Monday, March 26, 2007

INTERVIEW: Loto Ball, part 2

Well, it was promised a few months ago, and here it is; part 2 of our interview with Loto Ball of the Loto Ball Show and Phantom Limbs. The interview seemed to lend itself well to this division, as the first part was more of a discussion of Loto's music and ideas about music in general, and the second part concerns itself with Loto's involvement with art and artistic collaboration.
The relevant links you should check out:
Reversible Eye gallery
official Phantom Limbs homepage
the Phantom Limbs on myspace
the Loto Ball Show on myspace

Augenmusik: Let's talk a bit about the gallery. You seemed to get that off the ground as soon you got to Chicago. Was there any motivation to do this besides the fact that you and Elena are both artists and wanted a space to work?

Loto: I remember talking to my aunt about starting a gallery 15 years ago. It's something i've wanted to do forever. My approach to distribution and expression has always been direct and D.I.Y. When I wanted to show my art and writing, I made zines... when I wanted to play a show I found places and set up the entire bill. I've been doing that stuff since the beginning. It seems like facilitating other peoples expression has helped me with my own.

Augenmusik: When I lived in NJ some years back, we had a space (a converted storefront attached to our apartment where our band practiced), and put on shows, parties, and the like. I remember part of it being motivated by trying to put things together we wanted to see, but wouldn't likely find elsewhere. Seems like that's going on at Reversible Eye as well. I was really interested in the Public Image/ Enemy show you recently had. Could you explain what that was about?

Loto: Public Image Enemy was a good concept that probably needs further exploration. This concept started with the idea that diversity in a scene brings about creatve breakthroughs and vital energy, and I felt a need in Chicago for some new energy. I'm a big fan of punk history and was alway very excited by the projects where punk would collaborate with hip-hop. Or that the two would come together without knowing it maybe. Some good examples of this are ESG and the thing John Lydon did with Afrika Bambaataa. I wanted to do a show and series that would bring the two art forms together and also encourage collaboration, with the hopes that something new would start. There was also the hope that people from different backgrounds would find commonality and inspire each other. Public Image Enemy was subitiled “the collision and collaboration of Punk Rock and Hip Hop cultures.”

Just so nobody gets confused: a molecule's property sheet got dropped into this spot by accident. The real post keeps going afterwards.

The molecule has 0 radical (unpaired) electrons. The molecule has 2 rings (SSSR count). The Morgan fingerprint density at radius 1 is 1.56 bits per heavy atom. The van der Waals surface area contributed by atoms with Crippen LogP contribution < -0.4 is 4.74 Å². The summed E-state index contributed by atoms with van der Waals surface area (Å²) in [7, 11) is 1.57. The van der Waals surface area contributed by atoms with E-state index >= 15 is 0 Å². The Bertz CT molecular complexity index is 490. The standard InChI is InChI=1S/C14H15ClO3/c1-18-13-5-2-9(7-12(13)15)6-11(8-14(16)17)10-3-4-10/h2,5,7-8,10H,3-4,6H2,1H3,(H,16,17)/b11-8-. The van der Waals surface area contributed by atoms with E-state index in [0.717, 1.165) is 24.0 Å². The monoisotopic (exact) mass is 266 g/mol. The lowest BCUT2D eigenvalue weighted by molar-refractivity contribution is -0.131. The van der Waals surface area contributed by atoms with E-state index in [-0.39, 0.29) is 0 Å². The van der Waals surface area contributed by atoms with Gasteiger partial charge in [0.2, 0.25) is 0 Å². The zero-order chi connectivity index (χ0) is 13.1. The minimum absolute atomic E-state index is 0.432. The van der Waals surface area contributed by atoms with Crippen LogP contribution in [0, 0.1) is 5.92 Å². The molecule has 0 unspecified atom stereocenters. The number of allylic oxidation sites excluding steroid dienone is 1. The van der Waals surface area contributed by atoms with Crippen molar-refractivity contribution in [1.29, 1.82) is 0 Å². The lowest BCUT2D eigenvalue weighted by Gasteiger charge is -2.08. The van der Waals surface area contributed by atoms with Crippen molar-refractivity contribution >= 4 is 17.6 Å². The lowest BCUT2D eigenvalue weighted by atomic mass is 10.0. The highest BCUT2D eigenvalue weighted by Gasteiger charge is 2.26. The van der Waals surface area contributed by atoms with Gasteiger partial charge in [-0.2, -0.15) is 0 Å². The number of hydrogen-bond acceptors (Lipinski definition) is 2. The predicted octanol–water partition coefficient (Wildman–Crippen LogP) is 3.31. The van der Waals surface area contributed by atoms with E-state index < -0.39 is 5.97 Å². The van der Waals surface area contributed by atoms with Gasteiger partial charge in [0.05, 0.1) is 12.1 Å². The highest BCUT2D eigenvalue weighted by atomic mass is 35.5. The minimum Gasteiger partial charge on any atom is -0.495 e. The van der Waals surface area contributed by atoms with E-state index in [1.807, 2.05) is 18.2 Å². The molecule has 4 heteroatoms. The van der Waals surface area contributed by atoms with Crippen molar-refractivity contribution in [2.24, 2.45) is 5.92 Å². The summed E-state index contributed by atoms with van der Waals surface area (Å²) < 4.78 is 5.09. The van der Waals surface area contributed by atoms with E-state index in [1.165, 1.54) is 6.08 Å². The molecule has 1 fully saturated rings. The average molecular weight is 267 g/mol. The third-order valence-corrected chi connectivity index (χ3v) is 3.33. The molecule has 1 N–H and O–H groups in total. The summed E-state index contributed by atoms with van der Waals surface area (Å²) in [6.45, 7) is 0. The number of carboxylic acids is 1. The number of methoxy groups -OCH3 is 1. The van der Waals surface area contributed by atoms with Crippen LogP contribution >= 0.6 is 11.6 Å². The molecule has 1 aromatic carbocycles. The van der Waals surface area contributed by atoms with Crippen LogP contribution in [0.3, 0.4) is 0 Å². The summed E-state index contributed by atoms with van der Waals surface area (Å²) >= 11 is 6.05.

Augenmusik: When the gallery opened up you mentioned folks from your neighborhood peeking in to check it out. Did the Public Image Enemy exhibit help spur any collaborations with folks in the neighborhood? Did it make anyone interested in what else you were doing with the gallery? Of course, the assumption here is that the neighborhood kids knew more about hip-hop than they do about punk... which is probably a safe one to make. Did you find that as well?

Loto: Yes, the kids in the neighborhood know about hip-hop, but they don't get us. We were trying to get more neighborhood energy in there, audience-wise and artist-wise. This is a puerto-rican neighborhood. We want the gallery to serve the local community, not just white folks. We succeeded in getting a couple local artists to be part of the mural on the walls and we did get some more local audience coming in to check out the art, so it was successful in a small way. It was gratifying when people would come in and appreciate the graffiti art and the hanging artists, such as the portraits of Tupac and Biggee that were done in sugar by Jennifer Salim. People would come in to see the graffiti and come in and be impressed with the different forces that were coming together to create this mural. We had very punk art mixed in with hip hop graffiti art and it came together to be quite a sight. It was great. I think in the future we can go further and it may be helpful to have a guest curator.

THE PHANTOM LIMBS at the Great American Music Hall in SF; taken by Sam Atakra

Augenmusik: So it seems like the exhibit was indeed a success. Congratulations! It's interesting that although it seems rather logical for the two cultures to collide in a number of ways, it doesn't happen very often. Perhaps the Clash paid attention to early hip-hop, and if you can call bands like Liquid Liquid and Konk "punk", then they paid attention as well. But, aside from perhaps something like Ice-T's Body Count, the only interaction between hardore/ punk and hip hop/ rap was a bunch of hardcore kids jocking hip-hop's dress and affect. Did you see any evidence that there could be a deeper interaction between the 2 cultures based on your experience with the exibit?